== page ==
When SolarCity's financing arrangements are viewed from a wider point of view, it becomes lucidly apparent that commentators are euphemizing unethical conduct as financial innovation. This is because there is a great incentive for these third party financiers to continue providing more funds to SolarCity. More financing translates to owning more solar assets, which results in more tax credits. As at 2013, the Treasury Department had doled out more than $18 billion in cash grants to renewable energydevelopers under Section 1603 of the American Recovery and Reinvestment Act of 2009; $4.3 billion of which went to solar projects. In plain English, the owners of these off-balance sheet funds had received at least $4.3 billion in tax credits by 2013. Moreover, there was still at least some $10 billion left in grants under the Act as at 2013. Is there anything stopping SolarCity's off-balance sheet investors from providing SolarCity with more funds in order to accrue more tax credits? Your guess is just as good as mine.
It could reach a point when these said third party financiers (who run separate businesses of their own) will accrue tax credits that sufficiently allow them to enjoy a negative tax rate for their overall businesses; meaning the government will be paying them taxes, as opposed to them paying taxes to the government. To put it in an even simpler for: Tax payers will pay for the existence of these corporations, or better yet, these corporations will take money from tax payers' pockets.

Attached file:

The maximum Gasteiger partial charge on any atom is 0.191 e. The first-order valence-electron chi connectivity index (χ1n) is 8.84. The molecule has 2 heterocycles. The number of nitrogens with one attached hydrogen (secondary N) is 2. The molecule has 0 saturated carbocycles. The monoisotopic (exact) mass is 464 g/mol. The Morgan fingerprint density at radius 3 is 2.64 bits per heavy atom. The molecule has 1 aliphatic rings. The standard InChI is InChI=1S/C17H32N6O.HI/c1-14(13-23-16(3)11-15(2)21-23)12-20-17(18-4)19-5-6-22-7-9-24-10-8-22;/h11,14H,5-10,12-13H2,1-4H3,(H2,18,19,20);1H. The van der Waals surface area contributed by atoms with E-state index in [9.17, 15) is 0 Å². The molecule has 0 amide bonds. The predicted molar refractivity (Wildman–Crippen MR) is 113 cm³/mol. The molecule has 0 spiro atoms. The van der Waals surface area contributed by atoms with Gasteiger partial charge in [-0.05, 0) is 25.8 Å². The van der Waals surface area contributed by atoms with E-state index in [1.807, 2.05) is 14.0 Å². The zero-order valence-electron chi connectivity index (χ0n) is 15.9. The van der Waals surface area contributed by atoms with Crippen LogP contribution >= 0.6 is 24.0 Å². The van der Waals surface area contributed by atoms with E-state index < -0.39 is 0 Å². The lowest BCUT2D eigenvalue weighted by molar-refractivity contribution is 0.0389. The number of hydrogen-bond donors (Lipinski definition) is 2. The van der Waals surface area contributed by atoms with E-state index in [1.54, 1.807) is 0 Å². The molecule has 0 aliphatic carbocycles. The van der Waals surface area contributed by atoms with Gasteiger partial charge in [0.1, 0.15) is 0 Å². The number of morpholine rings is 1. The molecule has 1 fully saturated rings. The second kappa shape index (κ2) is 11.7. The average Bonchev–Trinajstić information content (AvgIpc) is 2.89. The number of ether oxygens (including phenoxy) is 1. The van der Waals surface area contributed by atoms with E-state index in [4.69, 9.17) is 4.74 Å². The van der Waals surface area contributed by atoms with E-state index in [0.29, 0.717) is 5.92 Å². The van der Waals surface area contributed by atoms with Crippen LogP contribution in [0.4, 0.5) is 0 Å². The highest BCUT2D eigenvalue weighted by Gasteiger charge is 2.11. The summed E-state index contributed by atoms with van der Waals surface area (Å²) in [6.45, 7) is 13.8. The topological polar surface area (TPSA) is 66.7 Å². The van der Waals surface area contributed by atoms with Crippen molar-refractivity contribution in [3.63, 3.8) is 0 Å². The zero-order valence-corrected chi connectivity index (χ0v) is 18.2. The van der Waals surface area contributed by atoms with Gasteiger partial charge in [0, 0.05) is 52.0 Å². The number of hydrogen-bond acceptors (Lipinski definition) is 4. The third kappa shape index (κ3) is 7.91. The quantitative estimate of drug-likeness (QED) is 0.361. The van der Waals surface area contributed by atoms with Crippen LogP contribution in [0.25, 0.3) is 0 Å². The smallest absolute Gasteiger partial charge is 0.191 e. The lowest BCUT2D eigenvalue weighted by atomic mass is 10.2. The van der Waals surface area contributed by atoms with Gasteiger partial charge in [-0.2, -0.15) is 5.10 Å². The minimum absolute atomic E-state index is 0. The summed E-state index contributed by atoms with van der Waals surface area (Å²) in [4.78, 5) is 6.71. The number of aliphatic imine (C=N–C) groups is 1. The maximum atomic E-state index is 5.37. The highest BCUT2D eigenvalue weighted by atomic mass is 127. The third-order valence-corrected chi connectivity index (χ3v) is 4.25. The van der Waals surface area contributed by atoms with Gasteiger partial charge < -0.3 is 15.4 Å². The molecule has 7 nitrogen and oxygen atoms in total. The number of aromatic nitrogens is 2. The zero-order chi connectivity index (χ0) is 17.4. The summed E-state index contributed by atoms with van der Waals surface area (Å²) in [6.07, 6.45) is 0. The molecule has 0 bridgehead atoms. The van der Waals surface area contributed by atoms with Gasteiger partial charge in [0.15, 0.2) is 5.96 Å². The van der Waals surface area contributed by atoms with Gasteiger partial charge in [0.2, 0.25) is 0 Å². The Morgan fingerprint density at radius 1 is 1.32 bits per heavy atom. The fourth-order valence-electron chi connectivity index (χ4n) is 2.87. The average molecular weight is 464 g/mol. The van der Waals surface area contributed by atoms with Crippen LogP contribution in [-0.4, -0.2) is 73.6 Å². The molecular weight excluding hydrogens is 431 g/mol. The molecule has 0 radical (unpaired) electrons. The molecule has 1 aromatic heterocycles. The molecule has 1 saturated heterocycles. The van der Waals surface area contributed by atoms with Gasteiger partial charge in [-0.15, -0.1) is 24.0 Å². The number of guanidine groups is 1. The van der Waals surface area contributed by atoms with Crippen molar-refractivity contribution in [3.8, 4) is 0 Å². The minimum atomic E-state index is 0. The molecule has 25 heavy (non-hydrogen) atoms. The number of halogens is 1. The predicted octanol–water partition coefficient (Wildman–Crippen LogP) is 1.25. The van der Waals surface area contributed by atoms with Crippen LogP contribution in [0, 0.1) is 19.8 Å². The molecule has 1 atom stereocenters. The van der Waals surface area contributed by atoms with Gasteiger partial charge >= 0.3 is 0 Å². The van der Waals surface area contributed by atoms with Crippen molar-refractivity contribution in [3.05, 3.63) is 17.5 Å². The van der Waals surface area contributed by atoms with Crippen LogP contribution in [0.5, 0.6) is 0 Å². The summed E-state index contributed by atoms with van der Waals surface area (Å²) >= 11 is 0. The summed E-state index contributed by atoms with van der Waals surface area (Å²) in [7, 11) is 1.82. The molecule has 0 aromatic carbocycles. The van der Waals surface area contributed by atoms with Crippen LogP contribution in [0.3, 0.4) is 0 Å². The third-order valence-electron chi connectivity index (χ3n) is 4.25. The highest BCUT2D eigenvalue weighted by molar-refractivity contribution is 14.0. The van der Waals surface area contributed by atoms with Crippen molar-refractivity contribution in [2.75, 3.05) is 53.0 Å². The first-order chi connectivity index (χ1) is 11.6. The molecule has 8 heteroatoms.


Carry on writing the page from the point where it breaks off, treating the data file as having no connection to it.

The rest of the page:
To add insult to injury, there are allegations that SolarCity has been inflating the value of its third party owned solar assets relative to customer owned systems in order to attract more tax credits for its third party investors. "My results suggest that SolarCity charges 28 percent more at the mean for a third-party system than it does for a customer-owned system of the same size using the same solar modules," said University of Colorado economics doctoral candidate, Molly Podolefsky, in an academic paperrelating to the issue. Podolefsky's concerned are shared by many other observers, including Barron's, which published an article in 2013 that revealed SolarCity's alleged mispricing in scouring detail. Although SolarCity has refuted the claims, the Treasury Department is still investigating the matter following a congressional inquiry by Republican Senator for Alabama, Jeff Sessions.
The fact that the American tax payer is partially footing the tax bill of some so called third-party financiers is bad enough. What's worse is the realistic possibility that these said tax bills have been usuriously inflated through dubious means. It is becoming progressively clearer that America, the land of the free, is systematically transforming into an oligarchy. Is the U.S. at the mercy of a government that facilitates the unconscionable greed of a few criminal corporations masquerading as entrepreneurs?
Disclosure: The author has no positions in any stocks mentioned, and no plans to initiate any positions within the next 72 hours.